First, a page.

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Type: Journal article
Title: Characterising pandemic severity and transmissibility from data collected during first few hundred studies
Author: Black, A.
Geard, N.
McCaw, J.
McVernon, J.
Ross, J.
Citation: Epidemics: the journal of infectious disease dynamics, 2017; 19:61-73
Publisher: Elsevier
Issue Date: 2017
ISSN: 1755-4365
Statement of
Andrew J. Black, Nicholas Gear, James M. McCaw, Jodie McVernon, Joshua V. Ross
Abstract: Early estimation of the probable impact of a pandemic influenza outbreak can assist public health authorities to ensure that response measures are proportionate to the scale of the threat. Recently, frameworks based on transmissibility and severity have been proposed for initial characterization of pandemic impact. Data requirements to inform this assessment may be provided by "First Few Hundred" (FF100) studies, which involve surveillance-possibly in person, or via telephone-of household members of confirmed cases. This process of enhanced case finding enables detection of cases across the full spectrum of clinical severity, including the date of symptom onset. Such surveillance is continued until data for a few hundred cases, or satisfactory characterization of the pandemic strain, has been achieved. We present a method for analysing these data, at the household level, to provide a posterior distribution for the parameters of a model that can be interpreted in terms of severity and transmissibility of a pandemic strain. We account for imperfect case detection, where individuals are only observed with some probability that can increase after a first case is detected. Furthermore, we test this methodology using simulated data generated by an independent model, developed for a different purpose and incorporating more complex disease and social dynamics. Our method recovers transmissibility and severity parameters to a high degree of accuracy and provides a computationally efficient approach to estimating the impact of an outbreak in its early stages.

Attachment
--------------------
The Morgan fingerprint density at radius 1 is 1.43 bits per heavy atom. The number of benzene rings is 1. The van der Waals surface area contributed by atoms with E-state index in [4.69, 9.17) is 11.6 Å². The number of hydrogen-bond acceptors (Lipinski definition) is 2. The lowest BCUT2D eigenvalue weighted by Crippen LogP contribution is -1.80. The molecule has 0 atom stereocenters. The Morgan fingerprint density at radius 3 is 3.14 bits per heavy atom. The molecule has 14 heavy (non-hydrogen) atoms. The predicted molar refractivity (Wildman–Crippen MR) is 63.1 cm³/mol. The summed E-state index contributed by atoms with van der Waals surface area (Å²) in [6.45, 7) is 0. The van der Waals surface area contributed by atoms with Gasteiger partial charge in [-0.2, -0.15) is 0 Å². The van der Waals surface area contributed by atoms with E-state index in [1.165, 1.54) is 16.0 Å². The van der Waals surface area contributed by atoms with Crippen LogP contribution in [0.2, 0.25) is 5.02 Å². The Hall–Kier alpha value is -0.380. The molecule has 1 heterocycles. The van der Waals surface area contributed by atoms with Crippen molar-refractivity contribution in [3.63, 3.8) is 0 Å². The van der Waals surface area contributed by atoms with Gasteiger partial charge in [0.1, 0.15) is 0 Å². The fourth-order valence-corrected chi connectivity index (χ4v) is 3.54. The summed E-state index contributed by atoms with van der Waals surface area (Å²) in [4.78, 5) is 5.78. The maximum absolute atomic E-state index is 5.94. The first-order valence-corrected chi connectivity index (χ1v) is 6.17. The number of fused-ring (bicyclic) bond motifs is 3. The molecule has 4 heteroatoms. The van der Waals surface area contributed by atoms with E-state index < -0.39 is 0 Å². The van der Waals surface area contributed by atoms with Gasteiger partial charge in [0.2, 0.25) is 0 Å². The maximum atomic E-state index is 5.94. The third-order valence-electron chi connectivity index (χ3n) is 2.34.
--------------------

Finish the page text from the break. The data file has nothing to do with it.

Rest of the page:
Keywords: Households
Markov chain
Parameter inference
Rights: © 2017 The Author(s). Published by Elsevier B.V. This is an open access article under the CCBY-NC-ND license (
DOI: 10.1016/j.epidem.2017.01.004
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